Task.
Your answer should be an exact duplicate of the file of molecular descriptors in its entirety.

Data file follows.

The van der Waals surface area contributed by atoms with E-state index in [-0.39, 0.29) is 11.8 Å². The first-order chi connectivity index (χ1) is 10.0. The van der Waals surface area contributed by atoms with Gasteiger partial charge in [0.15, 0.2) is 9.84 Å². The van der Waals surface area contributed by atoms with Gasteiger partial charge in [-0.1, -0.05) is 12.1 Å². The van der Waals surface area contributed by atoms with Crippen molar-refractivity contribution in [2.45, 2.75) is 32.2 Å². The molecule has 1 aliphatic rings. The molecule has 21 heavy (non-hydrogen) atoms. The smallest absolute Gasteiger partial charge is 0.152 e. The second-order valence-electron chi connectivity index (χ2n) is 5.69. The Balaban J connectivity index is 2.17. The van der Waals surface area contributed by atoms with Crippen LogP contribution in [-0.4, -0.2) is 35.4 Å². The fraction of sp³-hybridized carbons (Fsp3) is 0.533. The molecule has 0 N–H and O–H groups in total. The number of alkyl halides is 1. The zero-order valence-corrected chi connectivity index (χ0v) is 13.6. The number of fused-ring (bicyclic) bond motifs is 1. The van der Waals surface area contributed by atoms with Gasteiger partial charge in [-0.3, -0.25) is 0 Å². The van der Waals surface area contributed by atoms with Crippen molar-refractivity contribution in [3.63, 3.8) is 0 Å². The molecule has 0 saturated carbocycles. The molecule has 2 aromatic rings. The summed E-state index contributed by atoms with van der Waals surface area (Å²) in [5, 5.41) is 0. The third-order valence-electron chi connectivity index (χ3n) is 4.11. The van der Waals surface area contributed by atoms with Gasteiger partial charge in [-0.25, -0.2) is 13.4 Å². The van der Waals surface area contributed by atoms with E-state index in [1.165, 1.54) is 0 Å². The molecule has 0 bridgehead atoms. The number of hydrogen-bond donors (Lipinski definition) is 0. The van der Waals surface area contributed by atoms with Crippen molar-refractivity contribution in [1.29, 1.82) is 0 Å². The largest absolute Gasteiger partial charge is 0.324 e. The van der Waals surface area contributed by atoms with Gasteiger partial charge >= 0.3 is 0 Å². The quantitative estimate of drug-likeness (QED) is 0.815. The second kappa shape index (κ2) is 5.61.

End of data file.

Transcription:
The van der Waals surface area contributed by atoms with E-state index in [-0.39, 0.29) is 11.8 Å². The first-order chi connectivity index (χ1) is 10.0. The van der Waals surface area contributed by atoms with Gasteiger partial charge in [0.15, 0.2) is 9.84 Å². The van der Waals surface area contributed by atoms with Gasteiger partial charge in [-0.1, -0.05) is 12.1 Å². The van der Waals surface area contributed by atoms with Crippen molar-refractivity contribution in [2.45, 2.75) is 32.2 Å². The molecule has 1 aliphatic rings. The molecule has 21 heavy (non-hydrogen) atoms. The smallest absolute Gasteiger partial charge is 0.152 e. The second-order valence-electron chi connectivity index (χ2n) is 5.69. The Balaban J connectivity index is 2.17. The van der Waals surface area contributed by atoms with Crippen LogP contribution in [-0.4, -0.2) is 35.4 Å². The fraction of sp³-hybridized carbons (Fsp3) is 0.533. The molecule has 0 N–H and O–H groups in total. The number of alkyl halides is 1. The zero-order valence-corrected chi connectivity index (χ0v) is 13.6. The number of fused-ring (bicyclic) bond motifs is 1. The van der Waals surface area contributed by atoms with Gasteiger partial charge in [-0.3, -0.25) is 0 Å². The van der Waals surface area contributed by atoms with Crippen molar-refractivity contribution in [3.63, 3.8) is 0 Å². The molecule has 0 saturated carbocycles. The molecule has 2 aromatic rings. The summed E-state index contributed by atoms with van der Waals surface area (Å²) in [5, 5.41) is 0. The third-order valence-electron chi connectivity index (χ3n) is 4.11. The van der Waals surface area contributed by atoms with Gasteiger partial charge in [-0.25, -0.2) is 13.4 Å². The van der Waals surface area contributed by atoms with E-state index in [1.165, 1.54) is 0 Å². The molecule has 0 bridgehead atoms. The number of hydrogen-bond donors (Lipinski definition) is 0. The van der Waals surface area contributed by atoms with Crippen molar-refractivity contribution in [1.29, 1.82) is 0 Å². The largest absolute Gasteiger partial charge is 0.324 e. The van der Waals surface area contributed by atoms with Gasteiger partial charge >= 0.3 is 0 Å². The quantitative estimate of drug-likeness (QED) is 0.815. The second kappa shape index (κ2) is 5.61.